I wanted much more fleshed out characters, adults who seemed to understand the consequences of their actions (I couldn't believe she was so upset by the news reports. Duh, did she really think she'd be applauded?). She pined so for her children, but obviously there was something about FLW that kept her from going back to them. The author never shows us what that something is. I don't think she went off with him at first as a way to find herself. But when she latched on to the feminist writers, she found a hook, a way to defend her actions: free will for everyone. It did allow her to be as self absorbed as she wanted to be. What she forgot however is that such actions have reactions.

One thing the book did do was to bring out the difference in norms of expected behavior: She was raked over the coals for leaving her husband and children; he of course was just a womanizer and was able to do business pretty much normally. I thought his letter to the newspaper after she died was so perfect, and yet I didn't get to know the person who wrote that letter in the story.

The ending indeed was a shock. Usually there is some warning, some hint as to what might be coming, something about a tragic incident. But that just came out of nowhere. If it wasn't actually a true incident, it would have been a wall banger.

It is an easy read, and I'd give it a 2/5. I enjoyed reading up to the first 1/3 or so. After that its a slog. And then, wham.

FLW is big in our state, with Talisin West and Grady Gammage Auditorium, but I never was much interested in the man. There is a new TC Boyle book tho that looks like it will be head over heals better than this one: The Women, about the four women in the life of FLW. The narrator is a young Japanese architect, a part of FLW's fellowship of students. Should be very interesting.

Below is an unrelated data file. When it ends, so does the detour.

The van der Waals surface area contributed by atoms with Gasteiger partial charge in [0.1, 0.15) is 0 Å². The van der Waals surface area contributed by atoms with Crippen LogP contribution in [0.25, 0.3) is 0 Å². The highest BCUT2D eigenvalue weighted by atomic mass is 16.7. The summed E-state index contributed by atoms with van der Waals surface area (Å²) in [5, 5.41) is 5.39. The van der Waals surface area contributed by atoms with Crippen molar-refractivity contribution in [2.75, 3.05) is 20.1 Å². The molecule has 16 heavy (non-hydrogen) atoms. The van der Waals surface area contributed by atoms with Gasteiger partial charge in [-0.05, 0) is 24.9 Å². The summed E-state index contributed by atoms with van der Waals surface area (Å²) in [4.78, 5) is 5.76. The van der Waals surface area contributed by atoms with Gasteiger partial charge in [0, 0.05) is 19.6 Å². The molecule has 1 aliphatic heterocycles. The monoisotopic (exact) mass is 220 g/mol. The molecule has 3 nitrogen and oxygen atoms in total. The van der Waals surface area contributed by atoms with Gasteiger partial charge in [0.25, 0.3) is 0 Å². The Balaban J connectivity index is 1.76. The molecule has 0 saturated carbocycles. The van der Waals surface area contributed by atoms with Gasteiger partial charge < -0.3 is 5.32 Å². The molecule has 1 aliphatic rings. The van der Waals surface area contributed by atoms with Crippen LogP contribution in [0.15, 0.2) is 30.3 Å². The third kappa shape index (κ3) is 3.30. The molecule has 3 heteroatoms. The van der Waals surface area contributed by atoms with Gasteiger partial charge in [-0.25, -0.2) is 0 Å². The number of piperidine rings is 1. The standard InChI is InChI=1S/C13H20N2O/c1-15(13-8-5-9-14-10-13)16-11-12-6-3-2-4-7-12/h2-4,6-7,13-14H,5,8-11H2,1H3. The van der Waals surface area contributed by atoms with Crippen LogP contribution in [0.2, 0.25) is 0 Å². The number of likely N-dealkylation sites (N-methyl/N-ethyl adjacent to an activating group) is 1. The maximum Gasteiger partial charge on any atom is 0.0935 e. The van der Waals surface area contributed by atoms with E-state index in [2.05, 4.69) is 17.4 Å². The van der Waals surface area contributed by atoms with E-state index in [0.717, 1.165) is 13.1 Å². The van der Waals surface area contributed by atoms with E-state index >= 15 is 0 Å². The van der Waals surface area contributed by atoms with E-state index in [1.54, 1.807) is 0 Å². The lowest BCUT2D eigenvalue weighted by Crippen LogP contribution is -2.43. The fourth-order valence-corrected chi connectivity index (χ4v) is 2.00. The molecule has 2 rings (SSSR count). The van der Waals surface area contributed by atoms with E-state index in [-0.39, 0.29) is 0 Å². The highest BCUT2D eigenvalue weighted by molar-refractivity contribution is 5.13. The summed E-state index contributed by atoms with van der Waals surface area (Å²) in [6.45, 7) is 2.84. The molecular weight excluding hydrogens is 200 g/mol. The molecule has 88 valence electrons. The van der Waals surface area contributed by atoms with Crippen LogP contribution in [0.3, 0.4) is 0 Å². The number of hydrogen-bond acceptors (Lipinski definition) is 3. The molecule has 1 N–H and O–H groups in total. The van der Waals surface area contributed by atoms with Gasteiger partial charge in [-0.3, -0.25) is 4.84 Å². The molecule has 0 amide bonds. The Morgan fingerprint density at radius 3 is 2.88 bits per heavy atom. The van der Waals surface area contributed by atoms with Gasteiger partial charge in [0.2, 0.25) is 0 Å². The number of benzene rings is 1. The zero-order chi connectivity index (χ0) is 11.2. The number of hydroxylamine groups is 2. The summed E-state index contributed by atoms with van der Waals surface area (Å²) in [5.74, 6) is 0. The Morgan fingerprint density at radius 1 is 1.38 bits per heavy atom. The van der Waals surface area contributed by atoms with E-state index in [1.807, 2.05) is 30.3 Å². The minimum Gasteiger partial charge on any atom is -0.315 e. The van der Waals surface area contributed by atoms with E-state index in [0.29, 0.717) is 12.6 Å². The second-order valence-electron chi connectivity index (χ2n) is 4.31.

Last edited by Ash on Tue February 17th, 2009, 12:34 am, edited 2 times in total.

User avatar
Vanessa
Bibliomaniac
Posts: 4270
Joined: August 2008
Currently reading: The Farm at the Edge of the World by Sarah Vaughan
Interest in HF: The first historical novel I read was Katherine by Anya Seton and this sparked off my interest in this genre.
Favourite HF book: Gone with the Wind by Margaret Mitchell!
Preferred HF: Any
Location: North Yorkshire, UK

Post by Vanessa » Tue February 17th, 2009, 7:45 pm

Perhaps they suited each other seeing as they both fairly self-centred! He went on to marry someone else, didn't he? So what became of Catherine? I did try to find some info on the internet, but there wasn't that much, especially about Mamah, just one photo. It all seemed very pointless.
currently reading: My Books on Goodreads

Books are mirrors, you only see in them what you already have inside you ~ The Shadow of the Wind

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Sheramy
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Post by Sheramy » Sat March 14th, 2009, 3:29 pm

I read Loving Frank when it first came out in hardcover, so that was a while ago, but I remember really enjoying the read. I agree that it was hard to 'get to know' FLW in the book ... but I rather think that was the point. Part of the intrigue for the reader is wondering "WHY is she with this man?" I felt as if Horan was deliberately keeping an element of mystery around FLW, which does mesh well with the man himself. He created such a persona around himself that finding 'the real man' is probably very tricky.

I saw the new novel about FLW in the bookstore and it looks good, but I'm probably going to wait for the pb.
Sunflowers: A Novel of Vincent van Gogh, forthcoming from Avon-A, 13 October 2009
My blog: http://vangoghschair.blogspot.com
My website: http://www.sheramybundrick.com
For it is truly the discovery of a new hemisphere in a person's life when he falls seriously in love. -Vincent van Gogh